I love this time when the fruits of your planning and labour come good and nothing can quite beat the taste or satisfaction of home grown produce.

I shall be away on holiday for a while leaving my husband in charge of the watering and harvest while I enjoy some Greek sunshine.

Theresa Bloomfield
I have had my hands in soil ever since I could crawl. I remember well going out into the garden and watching my Father double digging the vegetable plot and being shown how to pick caterpillars off the brassicas. You could say he was an early organic gardener. There was something nice about sneaking round behind the outhouse and pulling rhubarb and dipping it in sugar, picking raspberries and stuffing handfuls into my mouth. It is these memories of taste and smell that never leave you and make you want to grow your own fresh fruit and vegetables.

It has been something of a treat then, to find myself working for Thompson and Morgan for the past 13 years and being able to help customers to solve their gardening problems

Chelsea Gold hat trick for Great Pavilion potato display

For the third year in a row, Morrice and Ann Innes of Newmachar, north of Aberdeen, have won a prestigious RHS Chelsea Gold Medal for their potato exhibit in the renowned Flower Show’s Great Pavilion. However there are no flowers on their stand which is sponsored by Thompson & Morgan; only potatoes.

Gold award winners Morrice and Anne Innes

Their award-winning potato display of 154 different varieties aims to highlight the diversity and versatility of the nation’s favourite vegetable, whilst tracing the origins of some of the potatoes in Morrice’s extensive collection of some 500 varieties.

The gold award winning Chelsea display of 154 varieties.

In 2015, Morrice and Ann won the first ever Chelsea Gold Medal for a potato-only display in the show’s 150 year history. They won again in 2016 and have again been awarded Gold today, scoring the maximum number of points possible in all three marking categories.

Displayed on the stand this year is a selection of Wild Solanum potato plants, grown by Morrice and Ann, and by Thompson & Morgan’s Joseph Jarrold and Sharron Cook. Also on show are tubers of Solanum Tuberosum, cultivated from wild species of the group Stenotomum, as well as a selection of mini tubers which are in the early stages of new variety production.

Thompson & Morgan’s commercial director, Paul Hansord, said: Amid all the glamour and colour of the world’s most celebrated flower show, it’s great to see a homage to the humble potato win another Gold Medal. Morrice and Ann have put on a fantastic show again this year.”

Colin Randel commented: With their display, Morrice and Ann tell the tale of the potato. There is an incredible array of colours, shapes and sizes, from very old heritage tubers, right up to our new variety, Vizelle, which will be available exclusively from Thompson & Morgan in September ready for the 2018 growing season.”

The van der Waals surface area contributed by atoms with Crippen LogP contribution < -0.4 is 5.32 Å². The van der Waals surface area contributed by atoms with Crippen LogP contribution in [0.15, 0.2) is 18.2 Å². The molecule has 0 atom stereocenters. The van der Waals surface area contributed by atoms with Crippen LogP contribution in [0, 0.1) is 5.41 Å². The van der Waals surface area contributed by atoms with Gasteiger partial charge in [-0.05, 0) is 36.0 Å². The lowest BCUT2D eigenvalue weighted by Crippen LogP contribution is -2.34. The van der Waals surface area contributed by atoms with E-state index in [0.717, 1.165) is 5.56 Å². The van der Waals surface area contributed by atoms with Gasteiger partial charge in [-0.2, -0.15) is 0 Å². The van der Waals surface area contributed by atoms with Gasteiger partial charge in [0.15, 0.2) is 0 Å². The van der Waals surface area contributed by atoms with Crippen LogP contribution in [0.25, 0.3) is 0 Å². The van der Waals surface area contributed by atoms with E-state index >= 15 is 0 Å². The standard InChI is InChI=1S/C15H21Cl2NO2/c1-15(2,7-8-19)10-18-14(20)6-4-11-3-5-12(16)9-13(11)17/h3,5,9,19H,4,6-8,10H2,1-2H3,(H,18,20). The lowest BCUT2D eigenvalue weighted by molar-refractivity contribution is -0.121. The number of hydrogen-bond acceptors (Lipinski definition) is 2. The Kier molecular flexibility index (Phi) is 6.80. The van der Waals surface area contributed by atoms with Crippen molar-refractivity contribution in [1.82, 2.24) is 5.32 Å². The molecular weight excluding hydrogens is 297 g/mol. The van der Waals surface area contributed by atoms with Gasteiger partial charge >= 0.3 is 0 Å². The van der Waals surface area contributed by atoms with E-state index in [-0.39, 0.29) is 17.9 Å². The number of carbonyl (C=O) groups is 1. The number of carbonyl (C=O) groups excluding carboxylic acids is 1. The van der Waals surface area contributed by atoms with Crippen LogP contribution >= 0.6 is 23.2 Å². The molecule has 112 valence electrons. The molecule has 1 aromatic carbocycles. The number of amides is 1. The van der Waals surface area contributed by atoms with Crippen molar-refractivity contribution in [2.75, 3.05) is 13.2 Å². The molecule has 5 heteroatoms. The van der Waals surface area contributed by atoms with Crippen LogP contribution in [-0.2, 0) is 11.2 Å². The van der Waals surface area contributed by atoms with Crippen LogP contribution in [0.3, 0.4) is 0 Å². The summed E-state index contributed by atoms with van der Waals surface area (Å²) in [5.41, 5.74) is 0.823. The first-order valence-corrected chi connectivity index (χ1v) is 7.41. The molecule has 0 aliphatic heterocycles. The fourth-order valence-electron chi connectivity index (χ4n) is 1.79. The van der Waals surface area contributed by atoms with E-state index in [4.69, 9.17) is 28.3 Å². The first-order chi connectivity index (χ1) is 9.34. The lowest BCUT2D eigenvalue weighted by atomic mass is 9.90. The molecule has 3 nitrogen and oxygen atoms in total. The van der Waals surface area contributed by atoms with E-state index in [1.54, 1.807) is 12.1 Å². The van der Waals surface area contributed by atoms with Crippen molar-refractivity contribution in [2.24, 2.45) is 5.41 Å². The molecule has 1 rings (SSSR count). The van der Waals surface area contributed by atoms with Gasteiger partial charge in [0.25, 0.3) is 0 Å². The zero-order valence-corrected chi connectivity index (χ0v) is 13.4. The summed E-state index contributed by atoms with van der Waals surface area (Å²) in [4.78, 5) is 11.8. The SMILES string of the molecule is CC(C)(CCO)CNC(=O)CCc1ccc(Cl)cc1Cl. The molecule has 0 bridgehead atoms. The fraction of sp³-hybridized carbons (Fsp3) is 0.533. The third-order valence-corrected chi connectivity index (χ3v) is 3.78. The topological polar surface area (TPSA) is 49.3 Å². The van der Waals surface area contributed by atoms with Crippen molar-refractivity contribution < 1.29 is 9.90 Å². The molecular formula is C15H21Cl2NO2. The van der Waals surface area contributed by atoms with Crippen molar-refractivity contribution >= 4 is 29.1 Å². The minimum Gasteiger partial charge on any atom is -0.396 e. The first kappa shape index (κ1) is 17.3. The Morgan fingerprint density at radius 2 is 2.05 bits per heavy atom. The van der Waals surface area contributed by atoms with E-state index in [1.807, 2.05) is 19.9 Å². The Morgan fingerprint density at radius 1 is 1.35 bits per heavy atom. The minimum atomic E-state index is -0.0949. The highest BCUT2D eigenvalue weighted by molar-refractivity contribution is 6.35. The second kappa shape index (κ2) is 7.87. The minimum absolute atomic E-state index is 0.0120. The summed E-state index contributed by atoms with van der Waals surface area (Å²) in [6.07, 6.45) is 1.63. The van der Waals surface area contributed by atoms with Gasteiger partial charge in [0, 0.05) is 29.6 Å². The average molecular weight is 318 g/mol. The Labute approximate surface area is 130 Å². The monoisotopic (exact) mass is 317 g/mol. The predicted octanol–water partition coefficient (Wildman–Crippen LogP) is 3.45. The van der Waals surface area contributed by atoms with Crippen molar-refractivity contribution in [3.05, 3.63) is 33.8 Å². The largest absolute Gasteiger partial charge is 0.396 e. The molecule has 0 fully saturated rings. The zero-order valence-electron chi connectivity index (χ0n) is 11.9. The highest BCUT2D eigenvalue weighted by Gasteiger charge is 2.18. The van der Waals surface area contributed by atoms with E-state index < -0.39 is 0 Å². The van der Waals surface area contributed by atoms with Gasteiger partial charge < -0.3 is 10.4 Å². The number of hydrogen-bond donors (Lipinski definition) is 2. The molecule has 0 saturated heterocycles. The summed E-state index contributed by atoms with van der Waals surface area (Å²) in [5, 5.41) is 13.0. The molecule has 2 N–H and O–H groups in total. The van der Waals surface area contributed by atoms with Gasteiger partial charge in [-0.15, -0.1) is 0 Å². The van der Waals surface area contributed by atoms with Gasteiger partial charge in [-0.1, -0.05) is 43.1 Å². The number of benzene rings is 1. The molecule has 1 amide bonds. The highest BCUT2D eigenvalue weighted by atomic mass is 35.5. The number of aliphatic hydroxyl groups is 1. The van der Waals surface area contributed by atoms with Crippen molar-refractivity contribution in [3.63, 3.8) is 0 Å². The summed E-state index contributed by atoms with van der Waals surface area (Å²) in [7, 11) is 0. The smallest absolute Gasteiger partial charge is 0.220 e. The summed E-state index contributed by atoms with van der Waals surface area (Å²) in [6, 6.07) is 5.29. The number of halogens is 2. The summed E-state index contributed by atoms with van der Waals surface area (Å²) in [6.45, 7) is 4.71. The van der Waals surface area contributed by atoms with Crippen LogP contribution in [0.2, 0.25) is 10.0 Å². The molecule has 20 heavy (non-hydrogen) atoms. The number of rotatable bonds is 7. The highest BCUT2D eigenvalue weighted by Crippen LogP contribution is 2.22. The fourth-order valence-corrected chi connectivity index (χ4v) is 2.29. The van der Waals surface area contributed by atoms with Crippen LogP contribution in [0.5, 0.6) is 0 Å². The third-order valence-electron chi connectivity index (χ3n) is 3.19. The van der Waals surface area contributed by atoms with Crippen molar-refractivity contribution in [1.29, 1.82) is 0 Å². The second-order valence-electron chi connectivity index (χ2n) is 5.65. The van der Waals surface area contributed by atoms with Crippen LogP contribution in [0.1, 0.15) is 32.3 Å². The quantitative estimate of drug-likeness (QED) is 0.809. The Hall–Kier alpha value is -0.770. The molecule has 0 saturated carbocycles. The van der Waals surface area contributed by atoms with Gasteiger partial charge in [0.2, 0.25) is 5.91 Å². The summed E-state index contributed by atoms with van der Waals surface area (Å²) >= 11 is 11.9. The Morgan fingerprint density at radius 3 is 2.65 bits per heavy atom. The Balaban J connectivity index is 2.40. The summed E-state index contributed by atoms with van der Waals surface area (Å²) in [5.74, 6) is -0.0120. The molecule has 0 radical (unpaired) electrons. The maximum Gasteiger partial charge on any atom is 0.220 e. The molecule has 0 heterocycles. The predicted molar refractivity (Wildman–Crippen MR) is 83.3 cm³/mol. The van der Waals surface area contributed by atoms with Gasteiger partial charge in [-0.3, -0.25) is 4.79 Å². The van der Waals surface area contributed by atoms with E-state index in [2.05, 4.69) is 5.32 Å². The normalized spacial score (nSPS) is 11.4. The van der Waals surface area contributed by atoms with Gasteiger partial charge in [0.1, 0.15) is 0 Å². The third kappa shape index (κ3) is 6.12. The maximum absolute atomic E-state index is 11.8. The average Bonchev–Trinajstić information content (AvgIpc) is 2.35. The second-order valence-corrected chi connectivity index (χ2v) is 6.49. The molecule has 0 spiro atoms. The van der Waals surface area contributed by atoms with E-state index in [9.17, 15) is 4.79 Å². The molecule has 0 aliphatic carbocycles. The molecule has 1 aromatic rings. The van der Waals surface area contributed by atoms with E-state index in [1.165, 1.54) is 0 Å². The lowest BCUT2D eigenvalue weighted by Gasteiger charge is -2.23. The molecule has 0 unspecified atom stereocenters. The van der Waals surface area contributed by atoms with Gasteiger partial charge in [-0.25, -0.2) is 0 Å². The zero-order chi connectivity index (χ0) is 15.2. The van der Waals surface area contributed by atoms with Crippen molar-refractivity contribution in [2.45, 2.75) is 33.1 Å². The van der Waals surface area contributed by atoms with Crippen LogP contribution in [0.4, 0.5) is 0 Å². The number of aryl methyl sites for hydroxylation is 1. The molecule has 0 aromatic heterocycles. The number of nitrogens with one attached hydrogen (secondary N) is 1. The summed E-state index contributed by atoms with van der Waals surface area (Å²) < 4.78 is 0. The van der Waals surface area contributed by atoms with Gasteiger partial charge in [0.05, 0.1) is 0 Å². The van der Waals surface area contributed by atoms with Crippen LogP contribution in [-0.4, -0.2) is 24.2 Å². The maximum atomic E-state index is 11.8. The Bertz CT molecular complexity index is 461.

RHS Chelsea Best New Plant announced

Thompson & Morgan is delighted to have been recognised in the prestigious Best New Plant 2017 category at this year’s RHS Chelsea Flower Show for a newly developed and very different type of hibiscus, HibisQs ® Petit™ Orange.

Chosen from an impressive list of finalists, HibisQs® Petit™ Orange had previously been awarded the ‘IPM Innovation Award 2017’ in the Flowering Pot Plant category at IPM Essen in January.

“Everyone at Thompson & Morgan is delighted that HibisQs® Petit™ Orange has been placed in the top three of the Best New Plant category. It’s great to see a stunning exotic plant such as this being given the recognition it deserves. Its flowers really have to be seen to be believed!” said Paul Hansord, Thompson & Morgan’s commercial director.

From new breeding and selected from tens of thousands of seedlings, HibisQs® Petit™ Orange differs from other traditional hibiscus with its smaller, vibrant orange, bicoloured flowers, its naturally compact habit and its small and shiny leaves. The plant is aimed at consumers who want a more minimalist, but still exotic product that is suitable for display in the home or on the patio or balcony during the summer months. Flowers are plentiful and long-lasting, blooming from May until the first frosts, while the shiny, dark green foliage provides the perfect backdrop and is an added decorative bonus.

‘HibisQs® Petit™ Orange produces twice as many flowers as traditional Hibiscus and its blooms last for twice as long’

Finally, some rain!

Theresa vegetable garden after the rain

After several weeks without any significant rain last night we had 21mm enough to create puddles and fill all the water tanks.  The potatoes have visibly grown during the day and everything looks green and healthy.

The spring onion White Lisbon and the Radish Bacchus only sown 6 days ago are up as are the Little Gem lettuce and the Lollo Rosso.  We’re looking forward already to fresh salad from the garden.

I have sown the first Parsnip Tender and True; this seems to do very well here and overwinters nicely in the ground.  I shall do another row in a couple of weeks.  The cabbage Hispi and Red Jewel and beetroot Boltardy seeds sowed in cells will be ready to go out  in about a week, then I shall do a second sowing of them as well.   The runner beans are out as they were growing very quickly, the second sowing will go out a in a few weeks to stagger the crop a little.

Peonies

The spring garden is all finished and everything is growing very fast now for the summer. Bearded iris, Peony, Alliums and Perennial wallflowers are all colouring up.  Soon it will be planting out for the bedding and tubs.  Have bought some colourful pots today and will fill them with Garden Ready plants as I do not have enough greenhouse space to grow on small plugs. The pots are destined for decorating a wedding venue in August so I have got to get that right!

Theresa Bloomfield
I have had my hands in soil ever since I could crawl. I remember well going out into the garden and watching my Father double digging the vegetable plot and being shown how to pick caterpillars off the brassicas. You could say he was an early organic gardener. There was something nice about sneaking round behind the outhouse and pulling rhubarb and dipping it in sugar, picking raspberries and stuffing handfuls into my mouth. It is these memories of taste and smell that never leave you and make you want to grow your own fresh fruit and vegetables.

It has been something of a treat then, to find myself working for Thompson and Morgan for the past 13 years and being able to help customers to solve their gardening problems